On November 22, 2016, a federal district court in Texas enjoined the U.S. Department of Labor (DOL) from implementing and enforcing the new federal overtime pay rules set to go into effect on December 1, 2016. As such, employers who were busily preparing to comply with those rules have a reprieve – at least for now- from having to comply.
Legal challenges to the new rules were brought in the federal district court in Texas in September of this year by 21 states and a number of business organizations. The parties in those actions moved the court to issue a preliminary injunction to enjoin the DOL‘s implementation and enforcement of the new rules pending a review of the cases on their merits. In the court’s decision on this motion, Judge Mazzanti concluded that the plaintiffs established a prima facie case that the increased exempt employee salary levels and the automatic salary updating mechanism in the new rules were set without statutory authority. In other words, the plaintiffs presented enough proof to establish a rebuttable presumption that the DOL did not have statutory authority to issues the regulations.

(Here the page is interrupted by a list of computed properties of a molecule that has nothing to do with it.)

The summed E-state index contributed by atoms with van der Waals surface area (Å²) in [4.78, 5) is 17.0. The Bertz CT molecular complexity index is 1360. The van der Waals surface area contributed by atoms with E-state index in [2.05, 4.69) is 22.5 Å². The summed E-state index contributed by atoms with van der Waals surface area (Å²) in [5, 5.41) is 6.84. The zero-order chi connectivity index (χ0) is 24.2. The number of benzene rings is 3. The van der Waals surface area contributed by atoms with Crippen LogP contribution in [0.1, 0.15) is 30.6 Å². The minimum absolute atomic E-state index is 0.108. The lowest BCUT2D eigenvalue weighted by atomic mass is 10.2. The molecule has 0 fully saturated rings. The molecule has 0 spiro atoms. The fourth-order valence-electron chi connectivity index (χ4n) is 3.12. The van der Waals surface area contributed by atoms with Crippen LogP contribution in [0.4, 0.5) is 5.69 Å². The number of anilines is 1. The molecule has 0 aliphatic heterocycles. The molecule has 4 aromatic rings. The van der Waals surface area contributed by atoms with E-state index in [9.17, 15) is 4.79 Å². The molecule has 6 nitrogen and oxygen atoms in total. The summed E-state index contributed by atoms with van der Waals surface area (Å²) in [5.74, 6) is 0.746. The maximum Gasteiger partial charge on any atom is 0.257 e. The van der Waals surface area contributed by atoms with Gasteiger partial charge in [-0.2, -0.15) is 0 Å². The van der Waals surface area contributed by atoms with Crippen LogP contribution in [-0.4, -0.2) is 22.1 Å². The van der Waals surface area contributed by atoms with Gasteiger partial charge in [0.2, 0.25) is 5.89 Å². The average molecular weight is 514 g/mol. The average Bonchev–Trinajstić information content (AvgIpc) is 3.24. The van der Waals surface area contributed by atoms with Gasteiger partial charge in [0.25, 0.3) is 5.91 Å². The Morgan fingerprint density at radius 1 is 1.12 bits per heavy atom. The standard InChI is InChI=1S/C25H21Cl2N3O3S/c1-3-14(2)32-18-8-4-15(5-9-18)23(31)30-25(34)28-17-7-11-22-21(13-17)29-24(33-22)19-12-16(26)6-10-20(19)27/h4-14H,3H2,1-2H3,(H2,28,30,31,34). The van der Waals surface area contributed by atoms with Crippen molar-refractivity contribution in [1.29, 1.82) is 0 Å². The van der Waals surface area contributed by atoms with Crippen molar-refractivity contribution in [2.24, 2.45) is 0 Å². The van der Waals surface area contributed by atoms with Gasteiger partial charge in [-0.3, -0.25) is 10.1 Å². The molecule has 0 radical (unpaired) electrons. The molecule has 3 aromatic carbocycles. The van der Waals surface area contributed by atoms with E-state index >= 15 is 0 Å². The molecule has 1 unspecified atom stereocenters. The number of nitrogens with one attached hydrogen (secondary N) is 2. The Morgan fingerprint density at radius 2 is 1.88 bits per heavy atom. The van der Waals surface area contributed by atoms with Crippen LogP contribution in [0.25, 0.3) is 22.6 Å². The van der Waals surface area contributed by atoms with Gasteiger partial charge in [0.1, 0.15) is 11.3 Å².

So what happens now? A nationwide preliminary injunction was entered by the Texas court prior to a final determination on the merits. At this point, implementation of the new regulations is merely delayed. As the case moves forward, the DOL will have the opportunity to rebut the presumption that it lacked authority to issue the new rules. After hearing the evidence and argument of the parties, the court could either confirm its preliminary decision or conclude that the DOL did, in fact, have authority to issue the regulations. The delay in rule implementation may also mean that Congress or the new Trump administration will have time to pursue retraction or retrenchment of the overtime rules. While employers should not assume that the new regulations will never be implemented, at this point compliance obligations are on hold and implementation of the rules as issued by the DOL is uncertain.
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